Maca and Watermelon Seeds: 2019 Superfoods You May Have Missed

 

New superfood trends and ideas come and go each year, but two you may have missed in 2019 are maca powder and watermelon seeds. The health-giving properties of both of these foods have been known for some time, but further research and greater public awareness has brought them to prominence this year in particular.

So, what is it about maca and watermelon seeds that makes them potential superfoods, and should you be adding them to your diet?

What is Maca?

Maca is a cruciferous vegetable – related to broccoli, cabbage and kale – which grows high in the Andes mountains of Peru. The dried root is usually ground into a powder and added to food or drink, and it has a distinctive earthy flavor which is something of an acquired taste.

Nutritionally, maca has a very strong profile. It is rich in potassium, calcium, vitamin B3, iron and copper, and it also contains many flavonoids and other plant compounds known to be beneficial to health.

What Does Research into Maca Tell Us?

Research into maca is in its early stages, with many studies so far having been done with animals rather than humans or using very small sample sizes. However, most of the research which has been done concludes that maca does have great promise for a variety of health issues.

Maca’s Benefits for Sexual Health and Fertility

Traditionally, maca is thought to be of great benefit in increasing libido, reducing sexual dysfunction and increasing fertility. Studies show far do bear this out. A twelve-week study found that maca did increase libido in men with a 2010 review concluding that it is at its most effective following six weeks of ingestion. A different review found that maca can increase sperm production and improve sperm quality in both healthy and infertile men, with obvious implications for fertility. A small study in 2009 found that maca can also help to reduce mild erectile dysfunction.

For women, there is some evidence that maca root can help to reduce sexual dysfunction which has been caused by antidepressant use.

Maca’s Benefits for Managing Menopausal Symptoms

A review in 2011 found that maca root powder can be effective in managing the more problematic issues for menopausal women, including hot flashes, mood swings and insomnia. A further study in 2015 found that maca can help to reduce depression in postmenopausal women.

Maca’s Benefits for Energy and Endurance

Research here is in its early stages, but a 2009 pilot study did find that maca improved performance in cyclists. There are some animal studies which suggest a link to improved endurance. Given that maca had adaptogen properties, it could well be that it assists the body in overcoming physical and mental stress and boots the immune system, which would contribute to increased energy, endurance and performance.

Maca’s Benefits for Memory and Brain Health

Maca is traditionally used in Peru to help school children to concentrate. Evidence does suggest a link to potential memory improvements, as a study on mice concluded. There is also some evidence that maca may play a neuroprotective role which could be of interest in the treatment of Alzheimer’s and other neurodegenerative diseases.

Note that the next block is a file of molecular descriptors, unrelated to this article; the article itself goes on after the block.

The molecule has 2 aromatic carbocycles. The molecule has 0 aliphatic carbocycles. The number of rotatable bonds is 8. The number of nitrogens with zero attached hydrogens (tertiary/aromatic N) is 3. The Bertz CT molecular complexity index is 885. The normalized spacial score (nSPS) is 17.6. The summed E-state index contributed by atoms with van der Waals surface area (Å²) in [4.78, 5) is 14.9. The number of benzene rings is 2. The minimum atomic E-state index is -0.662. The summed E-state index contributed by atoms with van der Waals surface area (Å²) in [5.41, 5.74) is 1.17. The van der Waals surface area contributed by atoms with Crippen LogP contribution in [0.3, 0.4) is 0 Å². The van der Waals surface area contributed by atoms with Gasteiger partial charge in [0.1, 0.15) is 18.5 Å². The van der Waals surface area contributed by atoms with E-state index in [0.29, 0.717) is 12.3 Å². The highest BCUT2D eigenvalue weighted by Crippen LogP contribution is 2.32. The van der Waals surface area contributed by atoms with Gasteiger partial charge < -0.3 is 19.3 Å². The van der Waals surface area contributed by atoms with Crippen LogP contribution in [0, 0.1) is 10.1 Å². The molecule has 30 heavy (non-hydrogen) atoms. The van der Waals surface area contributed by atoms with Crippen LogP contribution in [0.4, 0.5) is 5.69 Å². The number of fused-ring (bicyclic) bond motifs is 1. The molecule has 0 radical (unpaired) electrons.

Should You Add Maca to Your Diet?

There are clearly some major potential health benefits to maca root. However, maca should not be taken by people suffering from thyroid difficulties, since like all cruciferous vegetables it contains goitrogens which may interfere with normal thyroid function.

If you don’t have thyroid issues, you could try maca in a variety of recipes like this delicious smoothie.

What About Watermelon Seeds?

If you’re a picky eater, you probably try to avoid watermelon seeds in your slice of watermelon. But these little packets of nutrition are actually hugely good for you. Low in calories but high in protein, watermelon seeds are rich in magnesium, iron, potassium and folic acid, as well as phosphorous, zinc and flavonoids.

How Do Watermelon Seeds Benefit Our Health?

For a start, watermelon seeds are a valuable source of magnesium. We need magnesium to produce energy, regulate blood sugar, synthesise proteins and support healthy nerve function, among many other things.

Watermelon seeds are also an important source of folate, which can help to prevent strokes or to prevent neural tube defects in growing embryos. Folate is also known to play a role in the prevention of cancer and heart disease, and in protecting against dementia and degenerative brain disease.

If you’re trying to lose weight, watermelon seeds are a fantastic snack. One third of a cup of roasted seeds provides 8g of protein, 3g carbs, 13g fat and only 150 calories. The high protein level can help you to feel fuller for longer, paving the way towards sustainable weight loss.

The high levels of zinc in watermelon seeds can help to prevent or resolve acne and the antioxidants and magnesium in watermelon seeds are also essential for good skin health.

Should You Add Watermelon Seeds to Your Diet?

Why not? These delicious, nutritious seeds have a host of health benefits and no known adverse effects. Most people don’t particularly like to eat them raw, but you can roast them to enjoy as a snack, or you can sprout them – during sprouting they will lose their shell, leaving you with all the goodness and none of the bitterness.

If you haven’t yet tried maca or watermelon seeds, why not give them a go?

 

yogaesoteric
November 29, 2019


 

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